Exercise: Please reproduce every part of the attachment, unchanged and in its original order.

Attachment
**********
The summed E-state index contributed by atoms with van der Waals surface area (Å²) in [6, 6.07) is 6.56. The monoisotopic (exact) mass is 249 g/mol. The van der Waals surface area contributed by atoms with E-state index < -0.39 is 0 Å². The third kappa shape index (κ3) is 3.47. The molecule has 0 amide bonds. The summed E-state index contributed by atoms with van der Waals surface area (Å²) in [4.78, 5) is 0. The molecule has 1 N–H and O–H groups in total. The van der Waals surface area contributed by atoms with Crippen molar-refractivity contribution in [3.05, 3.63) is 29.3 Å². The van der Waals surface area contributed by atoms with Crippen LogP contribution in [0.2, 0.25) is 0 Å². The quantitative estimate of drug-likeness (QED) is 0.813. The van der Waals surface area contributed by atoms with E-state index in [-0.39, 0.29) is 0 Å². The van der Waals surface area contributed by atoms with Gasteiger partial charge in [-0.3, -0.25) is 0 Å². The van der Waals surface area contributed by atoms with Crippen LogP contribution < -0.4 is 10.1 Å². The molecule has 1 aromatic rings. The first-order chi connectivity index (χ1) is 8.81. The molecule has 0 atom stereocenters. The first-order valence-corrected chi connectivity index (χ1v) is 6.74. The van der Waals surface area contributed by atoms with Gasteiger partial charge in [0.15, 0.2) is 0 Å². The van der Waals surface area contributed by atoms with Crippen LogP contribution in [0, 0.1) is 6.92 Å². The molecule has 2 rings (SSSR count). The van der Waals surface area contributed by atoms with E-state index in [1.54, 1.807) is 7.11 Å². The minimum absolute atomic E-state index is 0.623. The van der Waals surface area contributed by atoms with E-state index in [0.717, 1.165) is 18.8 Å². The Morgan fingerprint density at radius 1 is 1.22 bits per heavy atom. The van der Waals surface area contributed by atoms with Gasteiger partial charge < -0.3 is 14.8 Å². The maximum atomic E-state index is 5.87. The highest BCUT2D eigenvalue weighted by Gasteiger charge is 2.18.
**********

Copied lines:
The summed E-state index contributed by atoms with van der Waals surface area (Å²) in [6, 6.07) is 6.56. The monoisotopic (exact) mass is 249 g/mol. The van der Waals surface area contributed by atoms with E-state index < -0.39 is 0 Å². The third kappa shape index (κ3) is 3.47. The molecule has 0 amide bonds. The summed E-state index contributed by atoms with van der Waals surface area (Å²) in [4.78, 5) is 0. The molecule has 1 N–H and O–H groups in total. The van der Waals surface area contributed by atoms with Crippen molar-refractivity contribution in [3.05, 3.63) is 29.3 Å². The van der Waals surface area contributed by atoms with Crippen LogP contribution in [0.2, 0.25) is 0 Å². The quantitative estimate of drug-likeness (QED) is 0.813. The van der Waals surface area contributed by atoms with E-state index in [-0.39, 0.29) is 0 Å². The van der Waals surface area contributed by atoms with Gasteiger partial charge in [-0.3, -0.25) is 0 Å². The van der Waals surface area contributed by atoms with Crippen LogP contribution < -0.4 is 10.1 Å². The molecule has 1 aromatic rings. The first-order chi connectivity index (χ1) is 8.81. The molecule has 0 atom stereocenters. The first-order valence-corrected chi connectivity index (χ1v) is 6.74. The van der Waals surface area contributed by atoms with Gasteiger partial charge in [0.15, 0.2) is 0 Å². The van der Waals surface area contributed by atoms with Crippen LogP contribution in [0, 0.1) is 6.92 Å². The molecule has 2 rings (SSSR count). The van der Waals surface area contributed by atoms with E-state index in [1.54, 1.807) is 7.11 Å². The minimum absolute atomic E-state index is 0.623. The van der Waals surface area contributed by atoms with E-state index in [0.717, 1.165) is 18.8 Å². The Morgan fingerprint density at radius 1 is 1.22 bits per heavy atom. The van der Waals surface area contributed by atoms with Gasteiger partial charge < -0.3 is 14.8 Å². The maximum atomic E-state index is 5.87. The highest BCUT2D eigenvalue weighted by Gasteiger charge is 2.18.